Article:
Well, you might be right. I didn't have much time yesterday and didn't check if sciebam and ut belonged together. I apologize for that counterproductive quote. In the meantime, I have checked if it was possible at all to use ut after scire as a conjunction for an object clause. And what I have gathered from some websites (unfortunately my book nor my dictionary elaborate upon this issue) is that ut + subjunctive can only be used after verbs of command, wish etc. So, scire needs an accusativus cum infinitivo as you chose it.

    It is extremely improbable that Socrates should ever have written anything in Latin. If you'd like to quote me the Greek, I'd be obliged but in any case it can hardly be germane to the issue.
    I just checked it and I think they used the infinitive construction in Greek for the phrase, too. Scio me nescire, however, is more common than my Scio, ut nesciam. (I just saw that I wrote nescio!). Thus, I think you are correct about that my ut-clause was wrong. ;)
     

    virgilio

    Senior Member
    English UK
    Whodunit,
    Re your:" Scio me nescire, however, is more common than my Scio, ut nesciam."
    It's 'more common' for a good reason. In the sense you intended "Scio me nescire", is right wheras "Scio, ut nesciam." is wrong. And the only possible translations of "scio ut nesciam" would in any case be pretty crazy!
    What kind of philosopher would seek ignorance, after all? Certainly not old '50 crates'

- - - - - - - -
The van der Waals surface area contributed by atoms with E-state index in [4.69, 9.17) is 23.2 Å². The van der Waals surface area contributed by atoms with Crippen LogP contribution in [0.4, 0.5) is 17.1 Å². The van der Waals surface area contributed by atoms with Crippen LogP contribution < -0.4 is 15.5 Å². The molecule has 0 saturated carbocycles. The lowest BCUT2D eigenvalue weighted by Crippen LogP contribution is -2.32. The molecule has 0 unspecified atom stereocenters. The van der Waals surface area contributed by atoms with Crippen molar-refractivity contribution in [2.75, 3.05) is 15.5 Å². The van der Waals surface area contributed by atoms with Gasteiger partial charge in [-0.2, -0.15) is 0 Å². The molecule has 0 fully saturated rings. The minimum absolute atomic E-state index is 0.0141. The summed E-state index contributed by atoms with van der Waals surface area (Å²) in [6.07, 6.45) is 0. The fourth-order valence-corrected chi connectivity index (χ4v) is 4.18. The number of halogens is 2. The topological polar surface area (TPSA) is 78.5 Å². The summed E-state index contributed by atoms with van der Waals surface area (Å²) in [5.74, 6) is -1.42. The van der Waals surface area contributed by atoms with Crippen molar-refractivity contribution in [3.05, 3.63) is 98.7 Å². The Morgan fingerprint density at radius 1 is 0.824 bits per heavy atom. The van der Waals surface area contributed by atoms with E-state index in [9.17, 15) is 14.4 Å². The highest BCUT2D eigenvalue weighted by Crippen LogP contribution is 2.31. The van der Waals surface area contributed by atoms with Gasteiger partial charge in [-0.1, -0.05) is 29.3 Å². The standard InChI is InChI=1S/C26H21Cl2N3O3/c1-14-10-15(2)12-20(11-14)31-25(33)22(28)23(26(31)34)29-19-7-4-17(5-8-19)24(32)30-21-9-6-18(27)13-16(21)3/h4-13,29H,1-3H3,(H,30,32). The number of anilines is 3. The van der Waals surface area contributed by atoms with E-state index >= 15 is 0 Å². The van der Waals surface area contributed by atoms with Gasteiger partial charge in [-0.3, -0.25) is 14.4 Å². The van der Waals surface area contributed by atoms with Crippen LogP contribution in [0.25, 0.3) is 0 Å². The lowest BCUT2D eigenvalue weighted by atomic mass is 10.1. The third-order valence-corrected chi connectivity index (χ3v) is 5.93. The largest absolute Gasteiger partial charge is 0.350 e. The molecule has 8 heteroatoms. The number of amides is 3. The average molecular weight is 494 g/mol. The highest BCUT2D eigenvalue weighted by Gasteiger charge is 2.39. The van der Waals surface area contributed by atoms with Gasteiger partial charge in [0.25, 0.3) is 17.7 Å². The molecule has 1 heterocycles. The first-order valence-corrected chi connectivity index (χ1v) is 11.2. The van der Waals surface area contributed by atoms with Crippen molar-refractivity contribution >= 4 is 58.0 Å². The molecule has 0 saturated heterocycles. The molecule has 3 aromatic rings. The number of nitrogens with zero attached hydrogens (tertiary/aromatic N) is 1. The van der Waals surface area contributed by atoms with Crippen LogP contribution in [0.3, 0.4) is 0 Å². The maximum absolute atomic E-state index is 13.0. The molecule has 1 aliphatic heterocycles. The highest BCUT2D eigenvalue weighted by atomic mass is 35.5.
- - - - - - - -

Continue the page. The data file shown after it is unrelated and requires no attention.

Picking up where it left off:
Best wishes
    Virgilio
     

    modus.irrealis

    Senior Member
    English, Canada
    I just checked it and I think they used the infinitive construction in Greek for the phrase, too.
    This is off-topic but in Greek it depended on the verb what construction you used, but the thing Socrates is often said to have said uses οἶδα for "know" which I don't think can take the infinitive -- often you see the paraphrase Ἓν οἶδα ὅτι ουδὲν οἶδα, literally means "one I-know that nothing I-know."
     

    virgilio

    Senior Member
    English UK
    modus.irrealis,
    Yes, of course. Classical Greek does use the equivalents of what Whodunit was suggesting for Latin. But even classical Greek avoided the Subjunctive in indirect statements, possibly - as in Latin - because of the likelihood of confusion with other subjunctive constructions.
    Classical Greek did however make wide use of the Optative in oratio obliqua. If Latin had an Optative like Greek, Whodunit's idea would probably work.

    Best wishes
    Virgilio
     

    relativamente

    Senior Member